I love how everything works in cycles, and when the cycle repeats itself, there are people who swear that they’re experiencing something brand new.
Years ago, pitchers like Mel Stottlemyer made their living throwing sinking fastballs. Back then, the pitch was in fact called a sinker.
Then a few years later, the pitch dujour became the split-fingered fastball.
Then a few years after that, the change up became the “IT pitch.”
But not too long after that, announcers began calling a pitch that looked a whole lot like a sinker, the “two-seam fastball.”
That name has continued to stick around, but lately, you’re hearing “sinker” being used more and more.
“Sinker” is starting a new cycle.
And just like unwrapping a new toy at the holidays, the sinker will be used – AND ABUSED – until pitchers get bored with their new toy, and go back to their “old toys.”
Don’t get me wrong, I love the sinker. It is a very effective pitch. Being a former “control pitcher,” I had to throw a sinker because my straight fastball was very hittable when not throw to the spot I wanted. (But I still threw a straight fastball!) It’s a great pitch to get ground balls, ground balls that turn into double plays, and frustrating big-swinging hitters looking to lift that first pitch of the at bat into the ozone layer.
But as a control pitcher, I gave up a lot of balls that found their way through the infield. I also saw a lot of ground balls get booted by infielders, or take a bad hops at the worst possible time. (As if there’s a good time for a ground ball to take a bad hop when you’re playing defense?)
This is why I have a problem with sinkers being the “Pitch-to-Contact Pitch.”
The best example that illustrated my point: Detroit’s Rick Porcello.
Back when Porcello was in high school, Rick was a hard-throwing stud. In fact, it’s been documented that Porcello touched 97mph of the radar gun a couple of times. (Keep in mind, “touched” doesn’t mean every fastball he threw was 97. It just means he was capable of getting it up there from time-to-time.)
Porcello had a great fastball, an over-the-top curveball, and a developing change up.
But the minute he signed with the Tigers, he was instructed to throw the sinker… a lot.
Although his strike outs plummeted, his ground ball-to-fly ball ratio was ridiculous, and Porcello quickly made his way up the ladder to Comerica.
To be fair, his sinker is great. His rookie year was outstanding. Porcello made a run at the Rookie of the Year, and he was touted as one of the game’s next generation’s big players.
Then came his second season…
Since Porcello lived off of his sinker – and hitters now knew that – he got off to a rough start. It got so bad, he was sent down to AAA Toledo for a short stint in order to “get straightened out.”
When it was all said and done (the season, not his career of course!) despite a better second half, Porcello finished with a losing record, and ERA nearly one run higher than the year before, less innings pitched than his first year (remember during his first year the Tigers sat him for nearly three weeks, too) while giving up almost 26 more hits than innings pitched. (The year before: only six more hits than innings pitched.)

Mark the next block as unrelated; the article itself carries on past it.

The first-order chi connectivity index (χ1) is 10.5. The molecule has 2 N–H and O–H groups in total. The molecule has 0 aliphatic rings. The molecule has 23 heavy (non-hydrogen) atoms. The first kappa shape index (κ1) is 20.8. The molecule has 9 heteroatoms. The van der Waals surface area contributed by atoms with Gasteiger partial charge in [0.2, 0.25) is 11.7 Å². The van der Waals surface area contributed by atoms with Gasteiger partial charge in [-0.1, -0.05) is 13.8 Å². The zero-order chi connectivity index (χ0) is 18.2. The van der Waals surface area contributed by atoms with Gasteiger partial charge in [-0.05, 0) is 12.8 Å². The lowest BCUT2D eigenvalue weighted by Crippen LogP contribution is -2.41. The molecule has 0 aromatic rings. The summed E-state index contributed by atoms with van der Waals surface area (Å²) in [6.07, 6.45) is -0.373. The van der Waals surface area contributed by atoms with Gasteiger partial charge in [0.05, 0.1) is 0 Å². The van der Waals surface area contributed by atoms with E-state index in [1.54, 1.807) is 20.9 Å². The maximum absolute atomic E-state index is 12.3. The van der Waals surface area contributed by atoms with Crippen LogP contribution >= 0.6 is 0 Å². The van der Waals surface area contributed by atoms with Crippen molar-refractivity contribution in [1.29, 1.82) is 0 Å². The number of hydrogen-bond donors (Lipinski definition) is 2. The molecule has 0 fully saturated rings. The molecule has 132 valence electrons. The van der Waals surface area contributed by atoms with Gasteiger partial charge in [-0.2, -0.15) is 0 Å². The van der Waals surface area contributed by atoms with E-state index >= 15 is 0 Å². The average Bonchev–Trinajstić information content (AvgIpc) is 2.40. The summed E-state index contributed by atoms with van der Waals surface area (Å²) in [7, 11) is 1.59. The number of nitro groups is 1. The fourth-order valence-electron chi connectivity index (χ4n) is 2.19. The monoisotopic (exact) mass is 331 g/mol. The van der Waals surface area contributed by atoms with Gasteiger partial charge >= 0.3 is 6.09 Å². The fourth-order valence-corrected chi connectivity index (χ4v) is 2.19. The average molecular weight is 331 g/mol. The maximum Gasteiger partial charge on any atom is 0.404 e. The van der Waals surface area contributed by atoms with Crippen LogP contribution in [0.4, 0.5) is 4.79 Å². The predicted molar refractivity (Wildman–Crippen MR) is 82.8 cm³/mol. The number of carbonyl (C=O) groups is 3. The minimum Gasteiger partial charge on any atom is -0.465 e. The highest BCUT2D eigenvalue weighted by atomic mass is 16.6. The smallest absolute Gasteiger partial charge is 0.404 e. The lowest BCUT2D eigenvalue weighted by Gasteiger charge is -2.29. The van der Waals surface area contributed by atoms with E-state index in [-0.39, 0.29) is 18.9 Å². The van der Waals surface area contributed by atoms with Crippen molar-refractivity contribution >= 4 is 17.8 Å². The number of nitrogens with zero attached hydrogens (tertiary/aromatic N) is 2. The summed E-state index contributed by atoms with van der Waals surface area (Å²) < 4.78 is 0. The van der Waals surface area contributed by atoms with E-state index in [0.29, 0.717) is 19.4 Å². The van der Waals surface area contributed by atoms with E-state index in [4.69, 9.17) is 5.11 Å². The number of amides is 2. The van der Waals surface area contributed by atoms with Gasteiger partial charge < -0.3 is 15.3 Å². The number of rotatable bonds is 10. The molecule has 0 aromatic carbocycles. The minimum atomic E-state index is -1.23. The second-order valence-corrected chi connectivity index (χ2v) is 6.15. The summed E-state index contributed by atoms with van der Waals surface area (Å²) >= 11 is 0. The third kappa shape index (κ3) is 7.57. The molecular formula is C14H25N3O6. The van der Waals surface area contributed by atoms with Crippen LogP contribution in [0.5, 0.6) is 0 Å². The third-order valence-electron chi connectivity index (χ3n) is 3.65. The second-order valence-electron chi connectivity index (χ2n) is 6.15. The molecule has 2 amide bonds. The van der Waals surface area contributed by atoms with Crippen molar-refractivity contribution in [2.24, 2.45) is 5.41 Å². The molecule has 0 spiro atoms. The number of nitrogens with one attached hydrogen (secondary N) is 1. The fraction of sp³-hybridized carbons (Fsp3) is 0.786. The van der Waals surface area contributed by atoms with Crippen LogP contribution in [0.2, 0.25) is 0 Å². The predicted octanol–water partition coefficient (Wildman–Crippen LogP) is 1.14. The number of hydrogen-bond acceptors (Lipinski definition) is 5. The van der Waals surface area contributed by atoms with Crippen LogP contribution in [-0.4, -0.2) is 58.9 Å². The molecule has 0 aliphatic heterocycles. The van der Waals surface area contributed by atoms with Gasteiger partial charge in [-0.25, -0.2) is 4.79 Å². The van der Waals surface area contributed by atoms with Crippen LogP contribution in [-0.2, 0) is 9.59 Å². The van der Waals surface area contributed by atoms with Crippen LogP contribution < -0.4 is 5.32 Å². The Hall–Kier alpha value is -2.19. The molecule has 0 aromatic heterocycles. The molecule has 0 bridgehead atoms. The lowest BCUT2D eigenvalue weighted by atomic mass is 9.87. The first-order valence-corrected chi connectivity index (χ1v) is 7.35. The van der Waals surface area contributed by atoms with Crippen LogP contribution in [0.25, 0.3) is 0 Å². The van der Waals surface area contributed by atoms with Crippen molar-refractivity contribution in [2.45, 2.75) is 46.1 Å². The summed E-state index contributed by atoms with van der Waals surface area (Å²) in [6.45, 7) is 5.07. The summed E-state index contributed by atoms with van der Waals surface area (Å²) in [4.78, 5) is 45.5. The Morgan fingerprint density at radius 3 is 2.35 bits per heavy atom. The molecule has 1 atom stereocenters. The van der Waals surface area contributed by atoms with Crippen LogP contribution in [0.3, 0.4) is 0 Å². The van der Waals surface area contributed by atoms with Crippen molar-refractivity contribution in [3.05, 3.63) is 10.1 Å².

This is yet another reason why I can’t stand pitch-to-contact!
Now I know it’s not fair to compare Porcello’s dominance as a high school stud, to that of his time in a big league uniform. And I know some people will write his second season off as the infamous “sophomore jinx.”
But that doesn’t stop me from being critical of the way he has been changed from a hard-throwing kid capable of strike outs, to a ground ball pitcher that gives up too many hits given the stuff he has.
All in the name of “saving” his arm, throwing fewer pitches, and of course Pitch to Contact!
You know why Roy Halladay has hard-to-hit sinker? It’s because he throws other pitches in “sinker counts.”
You know why Ubaldo Jimenez’s sinker is practically unhittable? It because he throws a straight fastball up in the zone, and a split-finger in the dirt. (the same can be said for Lincecum, too.)
You know why Tim Hudson can “live” off of his sinker? Because he throws a solid slider, and occasionally shows a straight fastball up in the strike zone. (Funny thing: The Braves were notorious for banning their minor league pitchers fro throwing a sinker. Instead they wanted all of their pitchers to learn how to throw their “four-seam fastball,” along with their other pitches.)
This is not Pitch to Contact. It’s simply pitching.
I like Porcello. We went to the same high school (several years apart). I’ve heard nothing but great things about Rick as a person, his work ethic, etc. But I hope for his sake, he gets a little bored with his shiny toy, and starts playing with his “old toys” that got him drafted in the first place.
In my opinion, that’s when we’ll see exactly what being considered one of the game’s young talents really means!
P.S. – Porcello is just one example. This is the latest trend in baseball: telling young power arms to become ground ball pitchers – even when they are capable of being more dominant – and throw fewer pitches – by NOT forgetting what got them there.
P.P.S. – Part Three is on the way! I’ll have proof that Pitch to Contact does not lower pitch counts. In fact, well, I’ll tell you soon!